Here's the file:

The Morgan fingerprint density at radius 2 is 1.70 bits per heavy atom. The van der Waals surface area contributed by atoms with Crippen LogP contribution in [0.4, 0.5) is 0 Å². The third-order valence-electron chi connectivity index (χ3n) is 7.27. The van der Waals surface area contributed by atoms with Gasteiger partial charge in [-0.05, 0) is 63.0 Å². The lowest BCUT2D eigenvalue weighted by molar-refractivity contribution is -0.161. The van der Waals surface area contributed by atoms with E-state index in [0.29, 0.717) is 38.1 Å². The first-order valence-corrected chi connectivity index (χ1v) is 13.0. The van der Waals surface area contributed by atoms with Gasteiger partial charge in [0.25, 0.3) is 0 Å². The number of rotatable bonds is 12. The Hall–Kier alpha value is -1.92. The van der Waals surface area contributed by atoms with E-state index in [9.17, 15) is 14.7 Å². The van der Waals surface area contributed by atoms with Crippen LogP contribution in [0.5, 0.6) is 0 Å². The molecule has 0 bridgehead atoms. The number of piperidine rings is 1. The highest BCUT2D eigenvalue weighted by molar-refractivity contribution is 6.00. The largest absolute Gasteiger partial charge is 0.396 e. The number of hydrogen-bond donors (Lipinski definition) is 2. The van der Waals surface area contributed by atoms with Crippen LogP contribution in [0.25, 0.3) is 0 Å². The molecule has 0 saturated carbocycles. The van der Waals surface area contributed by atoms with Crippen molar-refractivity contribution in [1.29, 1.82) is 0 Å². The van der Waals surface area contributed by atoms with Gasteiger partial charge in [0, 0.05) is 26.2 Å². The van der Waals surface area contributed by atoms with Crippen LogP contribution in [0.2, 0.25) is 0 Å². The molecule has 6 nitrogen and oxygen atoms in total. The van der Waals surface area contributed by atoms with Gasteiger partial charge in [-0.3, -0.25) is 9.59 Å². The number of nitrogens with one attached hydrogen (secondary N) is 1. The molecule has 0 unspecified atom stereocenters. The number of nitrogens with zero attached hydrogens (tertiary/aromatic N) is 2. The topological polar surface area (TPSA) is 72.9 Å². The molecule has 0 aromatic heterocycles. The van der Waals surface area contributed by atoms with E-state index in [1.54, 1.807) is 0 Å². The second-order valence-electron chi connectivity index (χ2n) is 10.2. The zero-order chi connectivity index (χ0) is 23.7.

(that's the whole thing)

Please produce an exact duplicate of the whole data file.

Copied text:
The Morgan fingerprint density at radius 2 is 1.70 bits per heavy atom. The van der Waals surface area contributed by atoms with Crippen LogP contribution in [0.4, 0.5) is 0 Å². The third-order valence-electron chi connectivity index (χ3n) is 7.27. The van der Waals surface area contributed by atoms with Gasteiger partial charge in [-0.05, 0) is 63.0 Å². The lowest BCUT2D eigenvalue weighted by molar-refractivity contribution is -0.161. The van der Waals surface area contributed by atoms with E-state index in [0.29, 0.717) is 38.1 Å². The first-order valence-corrected chi connectivity index (χ1v) is 13.0. The van der Waals surface area contributed by atoms with Gasteiger partial charge in [0.25, 0.3) is 0 Å². The number of rotatable bonds is 12. The Hall–Kier alpha value is -1.92. The van der Waals surface area contributed by atoms with E-state index in [9.17, 15) is 14.7 Å². The van der Waals surface area contributed by atoms with Crippen LogP contribution in [0.5, 0.6) is 0 Å². The molecule has 0 bridgehead atoms. The number of piperidine rings is 1. The highest BCUT2D eigenvalue weighted by molar-refractivity contribution is 6.00. The largest absolute Gasteiger partial charge is 0.396 e. The number of hydrogen-bond donors (Lipinski definition) is 2. The van der Waals surface area contributed by atoms with Crippen LogP contribution in [0.25, 0.3) is 0 Å². The molecule has 0 saturated carbocycles. The van der Waals surface area contributed by atoms with Crippen molar-refractivity contribution in [1.29, 1.82) is 0 Å². The van der Waals surface area contributed by atoms with Gasteiger partial charge in [0, 0.05) is 26.2 Å². The van der Waals surface area contributed by atoms with Crippen LogP contribution in [0.2, 0.25) is 0 Å². The molecule has 6 nitrogen and oxygen atoms in total. The van der Waals surface area contributed by atoms with Gasteiger partial charge in [-0.3, -0.25) is 9.59 Å². The number of nitrogens with one attached hydrogen (secondary N) is 1. The molecule has 0 unspecified atom stereocenters. The number of nitrogens with zero attached hydrogens (tertiary/aromatic N) is 2. The topological polar surface area (TPSA) is 72.9 Å². The molecule has 0 aromatic heterocycles. The van der Waals surface area contributed by atoms with E-state index in [1.54, 1.807) is 0 Å². The second-order valence-electron chi connectivity index (χ2n) is 10.2. The zero-order chi connectivity index (χ0) is 23.7.